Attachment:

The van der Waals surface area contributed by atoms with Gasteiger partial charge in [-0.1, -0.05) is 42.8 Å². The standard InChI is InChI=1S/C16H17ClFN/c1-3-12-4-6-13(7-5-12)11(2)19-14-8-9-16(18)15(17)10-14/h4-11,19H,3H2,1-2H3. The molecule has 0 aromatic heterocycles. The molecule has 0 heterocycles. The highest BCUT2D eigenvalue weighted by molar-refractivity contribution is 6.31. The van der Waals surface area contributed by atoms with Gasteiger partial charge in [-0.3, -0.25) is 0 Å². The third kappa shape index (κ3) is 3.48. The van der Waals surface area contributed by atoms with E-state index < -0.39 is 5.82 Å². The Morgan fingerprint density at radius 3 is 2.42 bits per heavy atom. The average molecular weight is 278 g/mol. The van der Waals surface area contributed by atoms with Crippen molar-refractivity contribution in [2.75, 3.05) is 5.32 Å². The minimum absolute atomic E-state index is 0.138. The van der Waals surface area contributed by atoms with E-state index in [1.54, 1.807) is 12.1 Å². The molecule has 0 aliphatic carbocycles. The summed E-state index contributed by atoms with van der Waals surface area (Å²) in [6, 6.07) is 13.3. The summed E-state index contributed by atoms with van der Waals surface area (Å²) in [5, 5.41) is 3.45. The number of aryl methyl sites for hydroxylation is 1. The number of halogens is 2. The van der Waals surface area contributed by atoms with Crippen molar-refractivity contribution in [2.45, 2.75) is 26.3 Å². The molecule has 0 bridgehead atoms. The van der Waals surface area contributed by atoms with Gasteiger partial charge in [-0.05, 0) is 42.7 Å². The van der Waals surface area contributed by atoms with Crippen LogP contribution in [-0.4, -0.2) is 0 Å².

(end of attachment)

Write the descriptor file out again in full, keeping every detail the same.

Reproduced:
The van der Waals surface area contributed by atoms with Gasteiger partial charge in [-0.1, -0.05) is 42.8 Å². The standard InChI is InChI=1S/C16H17ClFN/c1-3-12-4-6-13(7-5-12)11(2)19-14-8-9-16(18)15(17)10-14/h4-11,19H,3H2,1-2H3. The molecule has 0 aromatic heterocycles. The molecule has 0 heterocycles. The highest BCUT2D eigenvalue weighted by molar-refractivity contribution is 6.31. The van der Waals surface area contributed by atoms with Gasteiger partial charge in [-0.3, -0.25) is 0 Å². The third kappa shape index (κ3) is 3.48. The van der Waals surface area contributed by atoms with E-state index < -0.39 is 5.82 Å². The Morgan fingerprint density at radius 3 is 2.42 bits per heavy atom. The average molecular weight is 278 g/mol. The van der Waals surface area contributed by atoms with Crippen molar-refractivity contribution in [2.75, 3.05) is 5.32 Å². The minimum absolute atomic E-state index is 0.138. The van der Waals surface area contributed by atoms with E-state index in [1.54, 1.807) is 12.1 Å². The molecule has 0 aliphatic carbocycles. The summed E-state index contributed by atoms with van der Waals surface area (Å²) in [6, 6.07) is 13.3. The summed E-state index contributed by atoms with van der Waals surface area (Å²) in [5, 5.41) is 3.45. The number of aryl methyl sites for hydroxylation is 1. The number of halogens is 2. The van der Waals surface area contributed by atoms with Crippen molar-refractivity contribution in [2.45, 2.75) is 26.3 Å². The molecule has 0 bridgehead atoms. The van der Waals surface area contributed by atoms with Gasteiger partial charge in [-0.05, 0) is 42.7 Å². The van der Waals surface area contributed by atoms with Crippen LogP contribution in [-0.4, -0.2) is 0 Å².